Opposition (Malaysia)

Opposition (Malaysia)

The Opposition in Malaysia is the group of political parties represented in the Parliament of Malaysia that are not in government either on their own or as part of a governing coalition. Note that this article uses the term government as it is used in parliamentary systems, i.e. meaning the administration or the cabinet, rather than the state.

The title Official Opposition, used in most of the other member nations of the Commonwealth of Nations to designate the political party not in government with the largest number of parliamentary seats, is rarely used in Malaysia. It is common practice to refer to such a party simply as the Opposition, or by the party name.

Theoretically, according to the system of Westminster Democracy upon which the Malaysian political system is loosely based, the Opposition is seen as the alternative government and prepared to assume office should the incumbent government be defeated at a general election. Due to the domination of the Barisan Nasional (and its predecessor, the Alliance) coalition of the parliament since independence, this perception is generally not acknowledged and recognized by Malaysians, though the recent elections in 2008 have caused Anwar Ibrahim to declare the Opposition the "government in waiting".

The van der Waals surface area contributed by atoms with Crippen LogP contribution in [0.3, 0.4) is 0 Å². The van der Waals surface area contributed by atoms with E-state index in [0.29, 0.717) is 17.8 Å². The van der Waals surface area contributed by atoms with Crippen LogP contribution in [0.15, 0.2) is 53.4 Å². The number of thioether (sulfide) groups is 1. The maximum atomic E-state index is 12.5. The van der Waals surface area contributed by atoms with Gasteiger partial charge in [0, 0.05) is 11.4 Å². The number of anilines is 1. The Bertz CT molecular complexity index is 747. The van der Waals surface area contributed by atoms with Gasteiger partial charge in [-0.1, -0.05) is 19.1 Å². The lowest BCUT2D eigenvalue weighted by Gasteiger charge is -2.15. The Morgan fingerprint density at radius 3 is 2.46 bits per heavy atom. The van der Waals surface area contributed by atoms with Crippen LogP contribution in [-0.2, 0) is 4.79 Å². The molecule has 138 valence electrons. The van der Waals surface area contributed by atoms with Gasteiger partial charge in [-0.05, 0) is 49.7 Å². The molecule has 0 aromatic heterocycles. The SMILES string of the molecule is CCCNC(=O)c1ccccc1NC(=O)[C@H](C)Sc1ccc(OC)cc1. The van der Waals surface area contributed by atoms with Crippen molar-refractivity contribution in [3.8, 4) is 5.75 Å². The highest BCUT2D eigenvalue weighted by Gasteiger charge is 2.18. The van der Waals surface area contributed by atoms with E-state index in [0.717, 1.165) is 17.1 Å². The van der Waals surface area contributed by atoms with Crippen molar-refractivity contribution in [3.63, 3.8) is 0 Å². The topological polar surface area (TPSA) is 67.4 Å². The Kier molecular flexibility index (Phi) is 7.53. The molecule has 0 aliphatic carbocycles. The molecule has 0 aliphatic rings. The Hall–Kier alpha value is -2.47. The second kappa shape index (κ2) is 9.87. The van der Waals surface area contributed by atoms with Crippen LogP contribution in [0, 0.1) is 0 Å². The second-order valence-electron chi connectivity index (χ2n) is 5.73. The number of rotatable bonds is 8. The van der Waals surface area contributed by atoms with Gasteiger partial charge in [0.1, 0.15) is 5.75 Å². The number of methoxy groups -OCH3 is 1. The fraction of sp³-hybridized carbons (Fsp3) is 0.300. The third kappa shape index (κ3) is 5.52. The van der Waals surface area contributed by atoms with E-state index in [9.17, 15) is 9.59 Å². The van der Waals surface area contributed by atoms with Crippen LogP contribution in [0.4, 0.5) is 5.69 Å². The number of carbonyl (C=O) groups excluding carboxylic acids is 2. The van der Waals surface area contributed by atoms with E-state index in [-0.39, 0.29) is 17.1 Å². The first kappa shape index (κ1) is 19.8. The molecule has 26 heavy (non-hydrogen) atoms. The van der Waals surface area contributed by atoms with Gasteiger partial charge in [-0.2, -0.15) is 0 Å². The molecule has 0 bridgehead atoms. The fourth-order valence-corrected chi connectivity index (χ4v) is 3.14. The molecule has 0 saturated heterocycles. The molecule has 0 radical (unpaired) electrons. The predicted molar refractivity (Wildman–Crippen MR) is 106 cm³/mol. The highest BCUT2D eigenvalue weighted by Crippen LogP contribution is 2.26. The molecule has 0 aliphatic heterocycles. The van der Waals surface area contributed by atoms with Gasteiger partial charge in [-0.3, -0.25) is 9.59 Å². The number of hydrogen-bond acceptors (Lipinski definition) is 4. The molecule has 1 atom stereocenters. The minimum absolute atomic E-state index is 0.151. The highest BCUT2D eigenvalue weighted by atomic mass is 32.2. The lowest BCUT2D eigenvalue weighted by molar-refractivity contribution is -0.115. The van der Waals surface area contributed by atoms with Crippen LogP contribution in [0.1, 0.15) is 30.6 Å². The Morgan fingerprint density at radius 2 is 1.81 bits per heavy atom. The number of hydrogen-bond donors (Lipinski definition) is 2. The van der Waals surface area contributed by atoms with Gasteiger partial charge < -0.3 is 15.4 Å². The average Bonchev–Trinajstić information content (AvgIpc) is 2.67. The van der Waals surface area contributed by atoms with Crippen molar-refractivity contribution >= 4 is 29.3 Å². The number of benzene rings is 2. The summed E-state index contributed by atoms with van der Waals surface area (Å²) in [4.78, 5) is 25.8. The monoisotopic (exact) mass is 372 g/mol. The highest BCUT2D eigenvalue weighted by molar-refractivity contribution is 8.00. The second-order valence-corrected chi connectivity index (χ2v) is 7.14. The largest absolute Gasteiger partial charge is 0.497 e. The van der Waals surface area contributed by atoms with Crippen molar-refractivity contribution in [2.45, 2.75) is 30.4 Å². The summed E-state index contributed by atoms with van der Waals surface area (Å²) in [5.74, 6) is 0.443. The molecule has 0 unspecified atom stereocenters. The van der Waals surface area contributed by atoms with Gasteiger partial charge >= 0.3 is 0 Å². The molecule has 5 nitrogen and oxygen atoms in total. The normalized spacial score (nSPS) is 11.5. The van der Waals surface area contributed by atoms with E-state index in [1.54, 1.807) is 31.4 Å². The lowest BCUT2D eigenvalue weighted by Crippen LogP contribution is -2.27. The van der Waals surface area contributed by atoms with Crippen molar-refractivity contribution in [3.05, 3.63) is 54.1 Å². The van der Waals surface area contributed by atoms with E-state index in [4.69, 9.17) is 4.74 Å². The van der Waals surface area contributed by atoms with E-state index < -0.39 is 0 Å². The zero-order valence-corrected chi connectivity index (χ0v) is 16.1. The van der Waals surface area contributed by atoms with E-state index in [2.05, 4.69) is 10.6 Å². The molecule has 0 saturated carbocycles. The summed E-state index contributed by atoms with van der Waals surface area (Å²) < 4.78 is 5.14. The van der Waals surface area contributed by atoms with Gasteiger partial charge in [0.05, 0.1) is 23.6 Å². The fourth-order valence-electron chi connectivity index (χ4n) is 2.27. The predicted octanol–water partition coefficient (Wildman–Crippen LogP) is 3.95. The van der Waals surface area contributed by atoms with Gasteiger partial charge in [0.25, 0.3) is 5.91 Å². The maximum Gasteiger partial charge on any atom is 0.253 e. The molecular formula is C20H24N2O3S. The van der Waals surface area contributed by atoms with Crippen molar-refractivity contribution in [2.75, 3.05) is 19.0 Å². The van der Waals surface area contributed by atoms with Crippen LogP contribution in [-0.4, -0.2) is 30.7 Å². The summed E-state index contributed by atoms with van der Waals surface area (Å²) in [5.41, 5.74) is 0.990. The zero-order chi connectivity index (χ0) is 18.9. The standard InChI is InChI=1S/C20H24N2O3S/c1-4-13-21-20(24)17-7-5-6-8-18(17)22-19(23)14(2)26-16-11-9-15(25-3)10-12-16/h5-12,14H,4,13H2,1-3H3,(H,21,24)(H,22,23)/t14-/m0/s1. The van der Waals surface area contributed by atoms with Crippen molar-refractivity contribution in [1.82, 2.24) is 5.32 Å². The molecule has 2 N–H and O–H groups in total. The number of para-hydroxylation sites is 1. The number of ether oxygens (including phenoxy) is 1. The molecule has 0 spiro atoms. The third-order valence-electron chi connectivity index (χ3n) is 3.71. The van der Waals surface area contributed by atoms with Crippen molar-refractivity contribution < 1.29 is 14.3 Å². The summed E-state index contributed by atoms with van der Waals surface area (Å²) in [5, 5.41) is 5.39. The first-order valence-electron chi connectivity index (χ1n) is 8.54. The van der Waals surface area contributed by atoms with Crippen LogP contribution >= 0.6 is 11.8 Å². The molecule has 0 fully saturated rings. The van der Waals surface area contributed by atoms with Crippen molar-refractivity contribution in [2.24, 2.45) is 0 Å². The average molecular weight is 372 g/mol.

Read more about Opposition (Malaysia):  Leader of The Opposition

Other articles related to "opposition":

Opposition (Malaysia) - Leader of The Opposition - Current Leader of The Opposition
26, 2008, Anwar is declared the Leader of the Opposition ... The position of the Leader of the Oppositionhad generally been given to members of PAS or the DAP, but has on two occasions included the Sarawak National Party (SNAP) in a joint leadership with the DAP and, more ... The list of Leaders of the Oppositioninclude # Name Took Office Left Office Party 0 Burhanuddin Mohd Noor (unofficial) 1964 ... PAS 1 Tan Chee Khoon 1969 ... Labour 2 Mohamed Asri Muda 1973 ... PAS 3 Lim Kit ...

Famous quotes containing the word opposition:

    When feminism does not explicitly oppose racism, and when antiracism does not incorporate opposition to patriarchy, race and gender politics often end up being antagonistic to each other and both interests lose.
    Kimberly Crenshaw (b. 1959)